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Logo of Phnom Penh Post newspaper Phnom Penh Post - Schoolkids to gain from eco books

Schoolkids to gain from eco books

Save Cambodia's Wildlife (SCW), an environmental NGO, has announced it will distribute

a landmark series of environmental books to every primary student in the country

over the next four years.

"Children are really enthusiastic about the books," said SCW director Lim

Solinn. "To them it's the highest quality publication they've ever seen."

She said the seven-part series, which will be completed later this year with the

publication of The Long Journey of the Giant Catfish, will give students in more

than 5,000 primary schools and "non-formal" education programs their first

glimpse at an environment textbook. She added that many schools were starved for

reading material, as they were unable to afford new books.

The richly illustrated stories examine the country's wildlife, and teach environmental

conservation by appealing to Buddhist principles and values regarding nature. In

the series' first book, A Walk through the Forest, a young monk wanders through Cambodia's

provinces to sanctify the trees.

"I bless this forest because it keeps the air clean and fresh with its million

leaves that breathe," he tells the reader. "The forests and wildlife make

the world a good place for our people to live in."

Besides preaching an environmental ethic, the books aid in literacy education since

the stories are written in both Khmer and English. Others in the series include Tiger!

Tiger! Why Do You Hide?, The Little White Elephant and Endangered Species of Cambodia.

About 800,000 books will be distributed, with funding provided by Danish, UK and

US aid agencies.

The project dovetails with another SCW initiative to mount a nationwide public education

campaign. That is part of a long-term effort by the NGO to change behavior and attitudes

toward the environment.

Under the project, villagers will get the chance to join in workshops that explain

environmental laws and access rights for natural resources. A trial program will

run in five provinces throughout this year, and will expand further in 2004.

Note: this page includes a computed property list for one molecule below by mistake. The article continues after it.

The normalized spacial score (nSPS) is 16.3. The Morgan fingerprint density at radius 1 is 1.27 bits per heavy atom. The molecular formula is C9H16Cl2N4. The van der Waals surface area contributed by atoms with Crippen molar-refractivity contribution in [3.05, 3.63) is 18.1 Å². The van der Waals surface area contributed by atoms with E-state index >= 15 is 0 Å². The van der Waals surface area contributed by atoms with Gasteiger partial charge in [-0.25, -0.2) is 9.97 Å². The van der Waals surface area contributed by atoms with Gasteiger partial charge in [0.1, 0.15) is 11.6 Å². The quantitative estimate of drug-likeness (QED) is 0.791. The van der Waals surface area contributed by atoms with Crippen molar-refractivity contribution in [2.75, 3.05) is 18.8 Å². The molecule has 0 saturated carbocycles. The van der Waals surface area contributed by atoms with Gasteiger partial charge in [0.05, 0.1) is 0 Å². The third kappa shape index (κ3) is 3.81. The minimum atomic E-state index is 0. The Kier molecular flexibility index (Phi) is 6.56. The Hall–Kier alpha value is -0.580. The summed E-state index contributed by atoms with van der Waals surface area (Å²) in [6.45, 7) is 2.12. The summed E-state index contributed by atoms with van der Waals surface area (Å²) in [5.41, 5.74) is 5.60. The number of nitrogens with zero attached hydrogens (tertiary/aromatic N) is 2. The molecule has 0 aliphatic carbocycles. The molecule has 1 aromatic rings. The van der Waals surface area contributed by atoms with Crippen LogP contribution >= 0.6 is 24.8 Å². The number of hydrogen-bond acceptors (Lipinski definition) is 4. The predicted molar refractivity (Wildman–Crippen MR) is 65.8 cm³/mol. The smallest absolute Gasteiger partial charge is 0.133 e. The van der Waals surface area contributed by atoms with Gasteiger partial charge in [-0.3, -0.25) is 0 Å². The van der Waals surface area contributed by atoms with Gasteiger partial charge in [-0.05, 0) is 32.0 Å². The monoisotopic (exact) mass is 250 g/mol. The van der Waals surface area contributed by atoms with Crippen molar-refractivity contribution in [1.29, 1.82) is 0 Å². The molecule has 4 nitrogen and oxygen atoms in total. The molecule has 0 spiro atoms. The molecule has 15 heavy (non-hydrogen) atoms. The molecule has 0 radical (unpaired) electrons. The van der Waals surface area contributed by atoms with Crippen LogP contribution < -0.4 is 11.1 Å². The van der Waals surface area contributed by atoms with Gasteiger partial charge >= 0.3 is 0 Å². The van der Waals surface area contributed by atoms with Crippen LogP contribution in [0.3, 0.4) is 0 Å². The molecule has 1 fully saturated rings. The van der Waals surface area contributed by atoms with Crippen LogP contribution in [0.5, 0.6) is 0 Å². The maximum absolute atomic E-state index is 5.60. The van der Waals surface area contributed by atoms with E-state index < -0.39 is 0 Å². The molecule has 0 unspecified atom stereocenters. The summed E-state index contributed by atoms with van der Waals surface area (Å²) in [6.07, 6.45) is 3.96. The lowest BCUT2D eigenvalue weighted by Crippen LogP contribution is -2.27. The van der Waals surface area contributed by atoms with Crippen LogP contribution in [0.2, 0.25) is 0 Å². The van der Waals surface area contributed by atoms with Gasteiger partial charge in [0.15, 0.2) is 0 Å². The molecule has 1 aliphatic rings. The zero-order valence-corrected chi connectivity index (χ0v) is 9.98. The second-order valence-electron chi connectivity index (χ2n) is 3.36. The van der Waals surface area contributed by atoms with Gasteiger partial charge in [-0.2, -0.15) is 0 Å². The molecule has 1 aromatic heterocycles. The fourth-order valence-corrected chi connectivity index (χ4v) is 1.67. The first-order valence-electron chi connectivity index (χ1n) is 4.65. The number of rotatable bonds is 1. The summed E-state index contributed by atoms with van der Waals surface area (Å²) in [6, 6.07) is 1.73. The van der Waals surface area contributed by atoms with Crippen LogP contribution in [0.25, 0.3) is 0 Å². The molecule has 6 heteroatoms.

SCW hopes this two-pronged approach to conservation will prevent the extinction of

some the country's wildlife. One species at risk is the highly endangered Mekong

Giant Catfish, which provided the inspiration for SCW's latest book.

Its plight has attracted international attention. Zeb Hogan, from the University

of California, Davis, and his Khmer colleagues have spent the past two years studying

the Giant Catfish, which can reach 250 kilograms. The group scoured the Mekong and

Tonle Sap rivers listening for the sounds of acoustic tags attached to fish swimming

down the Tonle Sap River.

The team tracked one fish from the Tonle Sap, into the Mekong River as it swam to

its spawning grounds north of the Cambodian border.

Hogan said the number of

Giant Catfish caught in the Tonle Sap river had reached an all-time low. Only five

were captured in 2002, compared to a dozen only two years ago. Hogan is concerned

that the fish could go the way of its cousins in Thailand, where it was once common

but now seems to have disappeared.

He said dams, dredging and diversion projects in the Mekong River Basin had altered

parts of the river's ecology, although it was still unclear exactly what such changes

would mean for the future of the Giant Catfish.

"No one understands much about fish ecology in the Mekong," he said.

Hogan's current project has tried to learn more about the

Giant Catfish by using plastic tags to track its migration, as well as the journeys

of smaller catfish and other species. It also buys the critically endangered species

from fishermen in order to release them.

"Basically, we're working with the community fishery sector purchasing the rights

to endangered species," Hogan explained. "The Giant Catfish is so highly

endangered that no matter what our budget we would buy the fish."

But Hogan predicts only a handful of the Giant Catfish will be tagged and released

by the end of this migration season in March.

"At this point it's just about getting information to people with more influence

than I do," he said.

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